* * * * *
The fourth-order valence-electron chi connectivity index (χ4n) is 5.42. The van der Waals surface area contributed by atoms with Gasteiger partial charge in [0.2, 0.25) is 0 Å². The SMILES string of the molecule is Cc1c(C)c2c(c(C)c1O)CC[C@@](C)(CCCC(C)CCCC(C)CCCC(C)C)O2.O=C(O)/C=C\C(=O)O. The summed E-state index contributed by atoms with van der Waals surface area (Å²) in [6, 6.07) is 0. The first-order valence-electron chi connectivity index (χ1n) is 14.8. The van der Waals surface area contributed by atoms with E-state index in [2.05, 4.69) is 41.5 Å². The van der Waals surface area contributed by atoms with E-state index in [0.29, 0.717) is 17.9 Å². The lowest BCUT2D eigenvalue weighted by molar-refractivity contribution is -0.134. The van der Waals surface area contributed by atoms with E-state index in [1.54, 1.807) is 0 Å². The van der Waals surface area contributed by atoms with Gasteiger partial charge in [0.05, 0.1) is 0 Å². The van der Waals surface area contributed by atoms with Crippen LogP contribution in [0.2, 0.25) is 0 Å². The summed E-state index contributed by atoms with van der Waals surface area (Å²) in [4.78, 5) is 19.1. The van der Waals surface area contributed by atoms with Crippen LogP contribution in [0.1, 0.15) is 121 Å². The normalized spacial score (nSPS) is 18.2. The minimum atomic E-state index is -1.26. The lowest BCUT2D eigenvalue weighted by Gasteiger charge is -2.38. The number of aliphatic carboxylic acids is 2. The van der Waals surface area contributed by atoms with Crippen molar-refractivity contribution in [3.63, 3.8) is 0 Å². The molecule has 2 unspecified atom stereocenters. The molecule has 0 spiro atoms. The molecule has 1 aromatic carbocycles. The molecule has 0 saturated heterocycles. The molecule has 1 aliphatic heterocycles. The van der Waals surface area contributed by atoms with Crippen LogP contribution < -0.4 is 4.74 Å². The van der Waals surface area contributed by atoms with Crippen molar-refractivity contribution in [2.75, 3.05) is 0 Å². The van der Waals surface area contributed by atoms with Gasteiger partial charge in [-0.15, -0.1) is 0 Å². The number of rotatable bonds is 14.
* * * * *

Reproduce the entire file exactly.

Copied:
The fourth-order valence-electron chi connectivity index (χ4n) is 5.42. The van der Waals surface area contributed by atoms with Gasteiger partial charge in [0.2, 0.25) is 0 Å². The SMILES string of the molecule is Cc1c(C)c2c(c(C)c1O)CC[C@@](C)(CCCC(C)CCCC(C)CCCC(C)C)O2.O=C(O)/C=C\C(=O)O. The summed E-state index contributed by atoms with van der Waals surface area (Å²) in [6, 6.07) is 0. The first-order valence-electron chi connectivity index (χ1n) is 14.8. The van der Waals surface area contributed by atoms with E-state index in [2.05, 4.69) is 41.5 Å². The van der Waals surface area contributed by atoms with E-state index in [0.29, 0.717) is 17.9 Å². The lowest BCUT2D eigenvalue weighted by molar-refractivity contribution is -0.134. The van der Waals surface area contributed by atoms with E-state index in [1.54, 1.807) is 0 Å². The van der Waals surface area contributed by atoms with Gasteiger partial charge in [0.05, 0.1) is 0 Å². The van der Waals surface area contributed by atoms with Crippen LogP contribution in [0.2, 0.25) is 0 Å². The summed E-state index contributed by atoms with van der Waals surface area (Å²) in [4.78, 5) is 19.1. The van der Waals surface area contributed by atoms with Crippen LogP contribution in [0.1, 0.15) is 121 Å². The normalized spacial score (nSPS) is 18.2. The minimum atomic E-state index is -1.26. The lowest BCUT2D eigenvalue weighted by Gasteiger charge is -2.38. The number of aliphatic carboxylic acids is 2. The van der Waals surface area contributed by atoms with Crippen molar-refractivity contribution in [3.63, 3.8) is 0 Å². The molecule has 2 unspecified atom stereocenters. The molecule has 0 spiro atoms. The molecule has 1 aromatic carbocycles. The molecule has 0 saturated heterocycles. The molecule has 1 aliphatic heterocycles. The van der Waals surface area contributed by atoms with Crippen LogP contribution < -0.4 is 4.74 Å². The van der Waals surface area contributed by atoms with Crippen molar-refractivity contribution in [2.75, 3.05) is 0 Å². The van der Waals surface area contributed by atoms with Gasteiger partial charge in [-0.15, -0.1) is 0 Å². The number of rotatable bonds is 14.